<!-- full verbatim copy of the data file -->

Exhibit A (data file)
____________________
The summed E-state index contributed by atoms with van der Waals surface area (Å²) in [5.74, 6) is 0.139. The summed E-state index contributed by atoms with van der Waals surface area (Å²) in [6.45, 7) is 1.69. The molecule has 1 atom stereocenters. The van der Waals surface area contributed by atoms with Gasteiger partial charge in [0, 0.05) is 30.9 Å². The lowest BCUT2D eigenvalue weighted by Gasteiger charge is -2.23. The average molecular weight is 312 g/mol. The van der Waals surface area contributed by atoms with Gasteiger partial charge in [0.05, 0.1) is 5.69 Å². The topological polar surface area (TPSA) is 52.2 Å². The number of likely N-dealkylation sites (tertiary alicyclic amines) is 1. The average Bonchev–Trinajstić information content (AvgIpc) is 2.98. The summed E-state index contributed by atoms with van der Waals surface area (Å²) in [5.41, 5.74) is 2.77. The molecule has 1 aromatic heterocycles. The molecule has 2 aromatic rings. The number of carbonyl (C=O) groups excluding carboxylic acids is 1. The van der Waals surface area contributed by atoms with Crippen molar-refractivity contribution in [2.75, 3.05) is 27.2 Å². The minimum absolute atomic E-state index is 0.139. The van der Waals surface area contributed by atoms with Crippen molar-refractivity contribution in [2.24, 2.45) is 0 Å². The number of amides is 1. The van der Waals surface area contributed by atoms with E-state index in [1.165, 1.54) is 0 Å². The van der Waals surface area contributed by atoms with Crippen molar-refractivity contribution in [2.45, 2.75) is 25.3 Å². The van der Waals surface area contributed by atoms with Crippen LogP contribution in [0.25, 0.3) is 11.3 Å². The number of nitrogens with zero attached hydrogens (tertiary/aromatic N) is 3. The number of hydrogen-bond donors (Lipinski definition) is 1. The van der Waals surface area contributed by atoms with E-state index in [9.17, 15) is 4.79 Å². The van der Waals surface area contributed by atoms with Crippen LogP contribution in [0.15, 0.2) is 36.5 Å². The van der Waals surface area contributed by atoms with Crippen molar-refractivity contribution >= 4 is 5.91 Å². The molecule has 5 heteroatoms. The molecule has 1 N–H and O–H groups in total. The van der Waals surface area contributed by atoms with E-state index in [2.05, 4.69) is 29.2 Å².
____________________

The summed E-state index contributed by atoms with van der Waals surface area (Å²) in [5.74, 6) is 0.139. The summed E-state index contributed by atoms with van der Waals surface area (Å²) in [6.45, 7) is 1.69. The molecule has 1 atom stereocenters. The van der Waals surface area contributed by atoms with Gasteiger partial charge in [0, 0.05) is 30.9 Å². The lowest BCUT2D eigenvalue weighted by Gasteiger charge is -2.23. The average molecular weight is 312 g/mol. The van der Waals surface area contributed by atoms with Gasteiger partial charge in [0.05, 0.1) is 5.69 Å². The topological polar surface area (TPSA) is 52.2 Å². The number of likely N-dealkylation sites (tertiary alicyclic amines) is 1. The average Bonchev–Trinajstić information content (AvgIpc) is 2.98. The summed E-state index contributed by atoms with van der Waals surface area (Å²) in [5.41, 5.74) is 2.77. The molecule has 1 aromatic heterocycles. The molecule has 2 aromatic rings. The number of carbonyl (C=O) groups excluding carboxylic acids is 1. The van der Waals surface area contributed by atoms with Crippen molar-refractivity contribution in [2.75, 3.05) is 27.2 Å². The minimum absolute atomic E-state index is 0.139. The van der Waals surface area contributed by atoms with Crippen molar-refractivity contribution in [2.24, 2.45) is 0 Å². The number of amides is 1. The van der Waals surface area contributed by atoms with E-state index in [1.165, 1.54) is 0 Å². The van der Waals surface area contributed by atoms with Crippen molar-refractivity contribution in [2.45, 2.75) is 25.3 Å². The van der Waals surface area contributed by atoms with Crippen LogP contribution in [0.25, 0.3) is 11.3 Å². The number of nitrogens with zero attached hydrogens (tertiary/aromatic N) is 3. The number of hydrogen-bond donors (Lipinski definition) is 1. The van der Waals surface area contributed by atoms with E-state index in [9.17, 15) is 4.79 Å². The van der Waals surface area contributed by atoms with Crippen LogP contribution in [0.15, 0.2) is 36.5 Å². The van der Waals surface area contributed by atoms with Crippen molar-refractivity contribution >= 4 is 5.91 Å². The molecule has 5 heteroatoms. The molecule has 1 N–H and O–H groups in total. The van der Waals surface area contributed by atoms with E-state index in [2.05, 4.69) is 29.2 Å².